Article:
Review by The Isolated Moviegoer:
Lee Daniels’ The Paperboy is a wild, star-studded event that drags its characters through circumstances as murky and dangerous as its Florida swamp setting. Marrying the grittiness of Daniels’ otherwise unremarkable Precious with a disturbingly appealing story, the film’s pulpy throwback style makes lewdness cool and each dark turn an increasingly compelling glimpse at the bleakness of men’s souls. With its temperature and sexual energy cranked to a rolling boil, anything seems possible, and with a cast and filmmaker game for whatever, a little bit of everything is just what occurs.
Anchored by a host of unexpected casting, all of which pays off, The Paperboy centers on Jack Jansen (Zac Efron), a hot-headed young man recently dismissed from the University of Florida. Back home in the sweltering summer of ’69 and doing little, his life is given a lift by the return of his reporter brother Ward (Matthew McConaughey), in town with his colleague Yardley Acheman (David Oyelowo) to investigate the possible wrongful imprisonment of Hillary Van Wetter (John Cusack). Aiding their investigation is Charlotte Bless (Nicole Kidman), whose love letters with Hillary (one of her many death row correspondences) have led to an engagement and an access point for the newspapermen.
More interested in getting his rocks off than assisting his advocates, the repulsive Hillary marks a fascinating turn for rom-com friendly Cusack. His slimy nature is but one of the film’s many surprising moves and is matched by Kidman’s clueless floozie, whose sauciness stirs a remarkable leading man performance from Efron. More than capable of holding his own alongside such accomplished co-stars, his Jack bubbles with lust for Charlotte, a hatred of Hillary, and unshakable loyalty for Ward. With these competing emotions battling inside, an unpredictability lurks behind Jack’s boyish looks that takes him to situations he’s never dreamed of encountering.
As the calmer though no less haunted brother, McConaughey continues his career-best year with another confident turn. Likewise strong is Macy Gray as the Jansen’s maid, Anita Chester. Possessing one of the more distinctive voices in pop culture, her narration provides the story with a perfect amount of insight, just as her interactions with the Jansen boys imbues the film with a keenly developed racial awareness. Neither contribution is overbearing, however, as the film is more concerned with moving its dime-novel caper forward to the next crudely wonderful confrontation than delivering any significant message. Moralizing has no place in the swamp and any trace of it would likely kill the gruff authenticity the film’s players have worked so hard to achieve.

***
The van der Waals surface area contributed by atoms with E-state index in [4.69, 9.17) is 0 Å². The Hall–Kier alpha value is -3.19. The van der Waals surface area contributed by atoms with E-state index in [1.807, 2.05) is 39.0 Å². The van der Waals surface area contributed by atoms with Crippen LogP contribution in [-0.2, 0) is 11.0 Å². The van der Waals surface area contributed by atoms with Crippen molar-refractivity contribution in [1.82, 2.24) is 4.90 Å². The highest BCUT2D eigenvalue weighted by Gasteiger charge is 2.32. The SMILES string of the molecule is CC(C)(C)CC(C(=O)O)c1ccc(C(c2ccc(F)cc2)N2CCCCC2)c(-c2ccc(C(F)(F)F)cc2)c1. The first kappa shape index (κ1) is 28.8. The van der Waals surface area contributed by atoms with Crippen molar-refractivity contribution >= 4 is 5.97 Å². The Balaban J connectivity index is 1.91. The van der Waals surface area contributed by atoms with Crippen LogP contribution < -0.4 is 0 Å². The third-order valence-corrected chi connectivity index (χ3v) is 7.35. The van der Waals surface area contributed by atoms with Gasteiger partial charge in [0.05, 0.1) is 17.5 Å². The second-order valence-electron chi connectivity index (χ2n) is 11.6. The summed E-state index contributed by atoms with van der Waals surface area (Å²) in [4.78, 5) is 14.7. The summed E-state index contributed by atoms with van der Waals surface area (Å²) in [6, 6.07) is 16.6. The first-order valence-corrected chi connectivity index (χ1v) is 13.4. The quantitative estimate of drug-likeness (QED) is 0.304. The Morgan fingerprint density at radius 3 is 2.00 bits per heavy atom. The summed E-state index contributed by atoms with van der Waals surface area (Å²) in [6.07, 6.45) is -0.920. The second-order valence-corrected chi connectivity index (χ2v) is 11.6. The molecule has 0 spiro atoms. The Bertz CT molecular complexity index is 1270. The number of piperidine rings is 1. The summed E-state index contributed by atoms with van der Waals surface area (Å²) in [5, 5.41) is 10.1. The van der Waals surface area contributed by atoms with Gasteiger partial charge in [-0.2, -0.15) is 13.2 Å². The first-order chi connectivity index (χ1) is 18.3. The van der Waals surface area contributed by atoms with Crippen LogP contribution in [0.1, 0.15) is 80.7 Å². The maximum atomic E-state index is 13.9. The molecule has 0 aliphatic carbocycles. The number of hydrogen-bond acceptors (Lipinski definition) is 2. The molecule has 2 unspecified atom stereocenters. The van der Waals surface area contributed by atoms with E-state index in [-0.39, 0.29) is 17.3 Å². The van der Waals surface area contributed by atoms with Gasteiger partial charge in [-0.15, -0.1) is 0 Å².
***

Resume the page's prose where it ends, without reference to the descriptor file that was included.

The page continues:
Further amplifying The Paperboy’s events, Daniels uses filters, image overlays, retro colors, and the occasional stuttered video to make the film look like a low-budget product of its time. A fine complement for the cast’s brash commitment, the visual bravado is yet another raw element that, regardless of how daring things get, wholly serves the story. Such an approach is certain to alienate more easily offended viewers and unashamedly makes itself known in the opening minutes. For those with an openness for Southern fried gothic storytelling, however, the film is debased entertainment at its finest.
Rated R for strong sexual content, violence and language.
The Paperboy is currently playing at the Carolina Cinemas on Hendersonville Rd.
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